One Person’s Journey to a Fasting Lifestyle: Week Six (Ending With a Christmas Feast)
A key goal of my book Eat, Fast, Feast is to help readers develop a fasting lifestyle. A friend and Stream contributor volunteered to try the six-week plan I lay out in the book. The sixth and final week ends with a 36-to 72-hour fast, followed by a proper feast. He timed it well, so that Christmas landed at the end of the six-week effort.
In week six, you venture into the deep end with a 36- to 72-hour fast. And in your case, it coincided with the Advent Ember Days. What did you end up doing? How did it go?
I jumped right into the big fast beginning after my meal on Tuesday evening, fasted all of Wednesday (the first Advent Ember day) and through Thursday afternoon.
In theory, making it to the second night should the most difficult part, After all, you should get the advantage of falling asleep for next 6-8 hours of the fast. In practice, I was up late into the evening packing the family for a flight. We then left for the airport early in the morning, so I only had about 3 hours of sleep!
All told, I broke the fast after 48 hours. Then on the Friday and Saturday Ember days I limited my eating window to four hours.
You timed your six weeks so that it would end with the great feast of Christmas. How did you mark that?
And what a feast it was! We spent the Christmas Octave with my extended family in Colorado, where I learned that my mom has been building up a fasting routine as well, so we both really enjoyed our Christmas morning feast!
Did the time of fasting before the Christmas season cast any new light on the meaning of feasts?
Fasting certainly helped stave off the idea of beginning Christmas early, and instead I was able to really focus on the prayer and preparation of Advent all the way through until Christmas Mass.
Now that you’ve tried several forms of fasting, and have even had an extended fast, what are the main things you’ve discovered?
1) In the early weeks, making the leap from a 16-hour fast to a 20-hour fast was the most difficult transition.
2) At least for me, it was easier to just power through with a 36+ hour fast than it was to break the fast with the one small meal, for example, by eating two avocados. Eating even a little bit seemed to rev up my appetite for the following few hours.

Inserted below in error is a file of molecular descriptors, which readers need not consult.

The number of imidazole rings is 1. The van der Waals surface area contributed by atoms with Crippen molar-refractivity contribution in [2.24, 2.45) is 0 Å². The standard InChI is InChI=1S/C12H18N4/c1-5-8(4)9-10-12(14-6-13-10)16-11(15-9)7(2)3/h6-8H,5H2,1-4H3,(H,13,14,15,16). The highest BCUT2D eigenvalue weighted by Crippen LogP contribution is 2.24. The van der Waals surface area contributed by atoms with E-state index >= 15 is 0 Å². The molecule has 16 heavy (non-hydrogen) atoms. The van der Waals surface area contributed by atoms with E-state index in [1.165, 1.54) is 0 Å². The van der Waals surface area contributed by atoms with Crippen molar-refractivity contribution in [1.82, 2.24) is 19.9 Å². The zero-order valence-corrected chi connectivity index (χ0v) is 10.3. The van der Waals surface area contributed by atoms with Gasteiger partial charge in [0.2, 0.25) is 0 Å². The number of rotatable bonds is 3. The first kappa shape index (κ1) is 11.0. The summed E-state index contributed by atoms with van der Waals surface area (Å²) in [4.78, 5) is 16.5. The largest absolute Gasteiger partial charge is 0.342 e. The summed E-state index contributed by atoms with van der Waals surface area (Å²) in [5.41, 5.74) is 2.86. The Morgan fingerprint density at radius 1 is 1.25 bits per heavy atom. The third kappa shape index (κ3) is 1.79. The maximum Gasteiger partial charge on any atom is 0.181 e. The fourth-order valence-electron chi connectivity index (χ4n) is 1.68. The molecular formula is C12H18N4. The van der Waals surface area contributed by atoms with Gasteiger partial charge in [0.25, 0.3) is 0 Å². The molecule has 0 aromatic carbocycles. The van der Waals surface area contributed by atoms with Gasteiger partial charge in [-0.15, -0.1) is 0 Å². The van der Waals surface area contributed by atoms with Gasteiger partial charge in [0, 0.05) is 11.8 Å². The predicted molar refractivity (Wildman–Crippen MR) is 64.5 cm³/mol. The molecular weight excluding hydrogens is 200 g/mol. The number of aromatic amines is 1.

3) Maybe it was just the Advent season, but the deeper into fasts I went, the more I found myself in prayer and contemplation throughout the day. They really do go hand-in-hand.
My goal for the book is to help readers develop a permanent fasting lifestyle. Have you developed any plan long term for fasting on a daily, weekly, and seasonal basis?
Don’t get me wrong. I enjoyed splurging with some Christmas sweets and carbs during my feast, but I felt noticeably sluggish, tired, and hungry in the days following. So I am very much looking forward to keeping up with a keto-ish diet and fasting routine.
Going forward, here’s my plan, which I think will be pretty sustainable:
Mon: 20 hour fast (6-10pm eating window)
Tues: 16 hour fast (2-10pm eating window)
Wednesday: 16-20 hour fast (first meal between 2-6pm)
Thursday: All day fast
Friday: first meal at 6pm (48-52 hour fast total)
Saturday: 16 hour fast (2-10pm eating window)
And assuming that becomes the new normal, I’ll probably ramp up the fasting windows come Lent and try for a few 72-hour fasts.
Any other thoughts or words of advice for other people who are thinking about trying this?
If you are not used to skipping breakfast, then I would definitely suggest easing into the fasting routine by just focusing on getting the diet right in the first week. But if you are like me and are already in the habit of skipping breakfast, don’t be scared to dip your toes into a 16- or even a 20-hour fast in the first week!
If you’re interested in developing a fasting lifestyle here at the beginning of a new year, Eat, Fast, Feast will be available next week, and you can pre-order now.
Jay Richards, Ph.D., is the Executive Editor of The Stream, a Research Assistant Professor in the Busch School of Business at The Catholic University of America, and a Senior Fellow at the Discovery Institute. Follow him on Twitter.